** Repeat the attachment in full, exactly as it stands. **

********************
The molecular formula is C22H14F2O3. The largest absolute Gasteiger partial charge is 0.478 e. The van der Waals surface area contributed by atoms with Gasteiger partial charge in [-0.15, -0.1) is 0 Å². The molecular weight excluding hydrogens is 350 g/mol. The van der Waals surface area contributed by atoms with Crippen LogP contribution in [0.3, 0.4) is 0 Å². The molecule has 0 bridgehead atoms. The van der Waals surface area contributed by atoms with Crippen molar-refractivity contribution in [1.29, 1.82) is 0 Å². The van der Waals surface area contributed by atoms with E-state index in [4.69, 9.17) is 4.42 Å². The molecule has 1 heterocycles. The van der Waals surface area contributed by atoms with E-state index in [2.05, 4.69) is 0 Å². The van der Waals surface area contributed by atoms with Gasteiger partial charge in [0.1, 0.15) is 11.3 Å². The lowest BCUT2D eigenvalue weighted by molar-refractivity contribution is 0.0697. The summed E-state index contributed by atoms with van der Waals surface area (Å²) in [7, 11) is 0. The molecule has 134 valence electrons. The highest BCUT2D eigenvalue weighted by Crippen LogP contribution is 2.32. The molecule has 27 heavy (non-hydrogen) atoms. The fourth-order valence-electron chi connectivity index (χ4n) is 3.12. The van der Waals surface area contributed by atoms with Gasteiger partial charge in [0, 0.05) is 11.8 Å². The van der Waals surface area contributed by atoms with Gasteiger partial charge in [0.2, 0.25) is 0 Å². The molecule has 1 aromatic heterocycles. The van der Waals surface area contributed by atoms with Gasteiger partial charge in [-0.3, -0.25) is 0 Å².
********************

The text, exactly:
The molecular formula is C22H14F2O3. The largest absolute Gasteiger partial charge is 0.478 e. The van der Waals surface area contributed by atoms with Gasteiger partial charge in [-0.15, -0.1) is 0 Å². The molecular weight excluding hydrogens is 350 g/mol. The van der Waals surface area contributed by atoms with Crippen LogP contribution in [0.3, 0.4) is 0 Å². The molecule has 0 bridgehead atoms. The van der Waals surface area contributed by atoms with Crippen molar-refractivity contribution in [1.29, 1.82) is 0 Å². The van der Waals surface area contributed by atoms with E-state index in [4.69, 9.17) is 4.42 Å². The molecule has 1 heterocycles. The van der Waals surface area contributed by atoms with E-state index in [2.05, 4.69) is 0 Å². The van der Waals surface area contributed by atoms with Gasteiger partial charge in [0.1, 0.15) is 11.3 Å². The lowest BCUT2D eigenvalue weighted by molar-refractivity contribution is 0.0697. The summed E-state index contributed by atoms with van der Waals surface area (Å²) in [7, 11) is 0. The molecule has 134 valence electrons. The highest BCUT2D eigenvalue weighted by Crippen LogP contribution is 2.32. The molecule has 27 heavy (non-hydrogen) atoms. The fourth-order valence-electron chi connectivity index (χ4n) is 3.12. The van der Waals surface area contributed by atoms with Gasteiger partial charge in [0, 0.05) is 11.8 Å². The van der Waals surface area contributed by atoms with Gasteiger partial charge in [0.2, 0.25) is 0 Å². The molecule has 1 aromatic heterocycles. The van der Waals surface area contributed by atoms with Gasteiger partial charge in [-0.3, -0.25) is 0 Å².